Actions Government and Business Can Take to Advance Women’s Economic Empowerment

March 8, 2017

by Laura Tyson and Jeni Klugman

Inclusive and sustainable development around the world—leaving no one behind—is the overarching vision of the United Nations’ 2030 Sustainable Development Agenda. Gender equality and women’s economic empowerment are central to realizing this vision, yet there’s much work to be done.

As the world marks International Women’s Day on March 8th, we have outlined a number of steps that business and government can take to close the gender gap in financial and economic inclusion.  We draw on a recent UN report that we co-authored, a special high-level UN panel established by the Secretary-General. The report identifies proven and promising actions that governments, businesses, non-governmental organizations and multilateral development agencies can take to close these gaps.  The complete report and supporting policy briefs are available online.

Benefits of Financial Inclusion

Financial inclusion brings major benefits to individuals and economies. For individuals, it means access to credit for emergencies or needed purchases, a path to savings and an opportunity to expand a business and manage risk. For the larger economy, financial inclusion increases savings, expands and reduces the price of credit for investment and entrepreneurship and helps to allocate more efficiently labor and capital, promoting faster economic growth.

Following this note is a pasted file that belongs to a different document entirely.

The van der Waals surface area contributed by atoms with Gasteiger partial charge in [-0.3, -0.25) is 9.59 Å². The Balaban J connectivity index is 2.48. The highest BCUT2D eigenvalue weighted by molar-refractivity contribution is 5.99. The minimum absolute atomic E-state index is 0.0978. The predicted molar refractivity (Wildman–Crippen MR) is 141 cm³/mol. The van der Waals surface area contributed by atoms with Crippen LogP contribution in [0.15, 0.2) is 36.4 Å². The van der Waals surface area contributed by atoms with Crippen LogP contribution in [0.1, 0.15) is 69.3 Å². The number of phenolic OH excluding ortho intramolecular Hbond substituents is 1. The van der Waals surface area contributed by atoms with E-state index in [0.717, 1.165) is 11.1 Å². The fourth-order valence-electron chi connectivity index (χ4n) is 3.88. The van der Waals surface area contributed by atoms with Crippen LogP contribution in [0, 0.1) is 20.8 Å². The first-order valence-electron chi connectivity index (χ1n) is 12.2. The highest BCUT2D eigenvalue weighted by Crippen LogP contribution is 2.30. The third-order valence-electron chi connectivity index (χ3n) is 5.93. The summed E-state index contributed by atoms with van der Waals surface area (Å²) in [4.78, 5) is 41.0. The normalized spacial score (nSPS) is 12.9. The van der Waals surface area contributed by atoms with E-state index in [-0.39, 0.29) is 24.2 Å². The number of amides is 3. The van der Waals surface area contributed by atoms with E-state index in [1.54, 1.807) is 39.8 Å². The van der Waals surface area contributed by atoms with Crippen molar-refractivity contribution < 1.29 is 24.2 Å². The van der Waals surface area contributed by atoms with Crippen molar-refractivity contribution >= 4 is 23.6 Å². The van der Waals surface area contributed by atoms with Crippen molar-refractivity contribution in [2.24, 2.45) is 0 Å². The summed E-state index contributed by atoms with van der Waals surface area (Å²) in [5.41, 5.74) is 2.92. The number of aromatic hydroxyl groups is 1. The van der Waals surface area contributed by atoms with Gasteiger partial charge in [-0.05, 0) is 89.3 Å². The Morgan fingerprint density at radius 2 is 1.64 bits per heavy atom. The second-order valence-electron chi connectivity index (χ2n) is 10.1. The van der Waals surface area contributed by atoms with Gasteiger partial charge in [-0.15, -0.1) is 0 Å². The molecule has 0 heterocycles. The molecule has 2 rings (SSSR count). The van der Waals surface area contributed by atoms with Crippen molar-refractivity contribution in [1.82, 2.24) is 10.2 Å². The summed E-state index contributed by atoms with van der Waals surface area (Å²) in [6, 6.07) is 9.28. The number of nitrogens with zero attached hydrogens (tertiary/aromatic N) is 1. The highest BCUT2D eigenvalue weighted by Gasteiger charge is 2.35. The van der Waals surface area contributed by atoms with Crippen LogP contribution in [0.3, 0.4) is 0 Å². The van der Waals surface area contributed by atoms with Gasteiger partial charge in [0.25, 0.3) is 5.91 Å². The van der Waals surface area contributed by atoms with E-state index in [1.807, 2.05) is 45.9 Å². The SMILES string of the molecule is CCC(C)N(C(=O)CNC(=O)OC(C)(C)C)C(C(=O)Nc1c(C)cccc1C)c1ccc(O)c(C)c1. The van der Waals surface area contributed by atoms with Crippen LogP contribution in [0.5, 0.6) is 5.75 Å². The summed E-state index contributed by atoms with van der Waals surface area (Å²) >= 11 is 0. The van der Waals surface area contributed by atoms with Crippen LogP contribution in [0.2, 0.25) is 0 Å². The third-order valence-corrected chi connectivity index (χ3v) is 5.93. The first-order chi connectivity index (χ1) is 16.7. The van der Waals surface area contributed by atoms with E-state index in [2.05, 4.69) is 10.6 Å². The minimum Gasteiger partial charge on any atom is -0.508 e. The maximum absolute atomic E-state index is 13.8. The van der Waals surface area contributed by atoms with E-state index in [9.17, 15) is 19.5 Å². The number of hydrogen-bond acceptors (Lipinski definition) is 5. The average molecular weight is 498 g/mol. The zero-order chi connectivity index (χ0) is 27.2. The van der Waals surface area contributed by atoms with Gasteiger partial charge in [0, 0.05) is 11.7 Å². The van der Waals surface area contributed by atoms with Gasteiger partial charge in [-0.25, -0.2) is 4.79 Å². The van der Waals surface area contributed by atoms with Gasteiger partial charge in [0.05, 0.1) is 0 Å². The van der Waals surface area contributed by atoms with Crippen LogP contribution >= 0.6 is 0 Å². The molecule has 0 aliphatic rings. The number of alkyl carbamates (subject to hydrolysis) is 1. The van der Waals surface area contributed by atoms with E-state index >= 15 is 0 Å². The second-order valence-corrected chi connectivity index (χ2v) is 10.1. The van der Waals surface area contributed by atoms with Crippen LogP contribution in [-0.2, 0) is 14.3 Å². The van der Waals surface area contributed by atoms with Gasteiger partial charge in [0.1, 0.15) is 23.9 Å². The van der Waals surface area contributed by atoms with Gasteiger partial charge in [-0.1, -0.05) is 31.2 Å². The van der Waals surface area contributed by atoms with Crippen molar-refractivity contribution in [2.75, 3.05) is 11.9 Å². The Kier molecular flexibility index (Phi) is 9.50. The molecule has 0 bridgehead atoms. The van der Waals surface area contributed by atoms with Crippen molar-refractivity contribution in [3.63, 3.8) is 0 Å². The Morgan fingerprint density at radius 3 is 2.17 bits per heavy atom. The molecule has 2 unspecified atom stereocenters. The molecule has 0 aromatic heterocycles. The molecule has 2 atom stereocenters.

Despite progress in recent years, 2 billion people—about 45 percent of all adults— in emerging market economies lack a formal account at a bank, a financial institution, or with a mobile money provider, according to the World Bank’s 2015 Global Findex. The unbanked rate is even higher for the poor, those in rural areas and women.

 

The Gender Gap in Financial Inclusion

Source: World Bank, Global Findex: https://www.worldbank.org/globalfindex

Access is not the only issue. Women are less likely than men to use their accounts for deposits, withdrawals and payments. Governments and the private sector can increase women’s financial inclusion in numerous ways:

Eliminate discriminatory laws limiting women’s rights to inheritance, property ownership and choice of work.

Simplify procedures for obtaining official personal identification, including the use digital/biometric systems to establish identity for those who lack traditional paper documents. In Nigeria, UN Women and Mastercard are partnering to provide women with personal identification cards that have electronic payment functionality.

Streamline “know-your-customer” (KYC) regulations for opening bank accounts by allowing tiered KYC regulations. Poor customers who make small transactions and maintain low balances should face fewer regulatory barriers.

Reduce the costs of savings accounts. When offered free savings accounts, more than 80 percent of unbanked women in Kenya and Nepal accepted.

Expand agent banking—providing financial services at retail shops and post offices. In partnership with Women’s World Banking, Malawi’s NMB bank offers savings accounts to women through a network of agents. Customers make deposits or withdrawals at local shops using a mobile phone, and NMB employees visit customer homes to help them set up digital accounts.

Offer customers digital bank accounts. McKinsey Global Institute estimates that it saves providers 80 to 90 percent by offering customers digital bank accounts. The lower costs make it feasible to serve low-income customers even when their account balances and transactions volume are small.

Digital finance is still in its infancy but has enormous potential to serve the excluded. Mobile money is now available in 93 countries. In developing countries, only about 55 percent of adults have a bank or financial services account but nearly 80 percent have a mobile phone.

Accept digital payment for routine government services such as utility fees and school fees. Currently, women face enormous costs when they must travel long distances to pay bills. Digital payment options can eliminate these costs.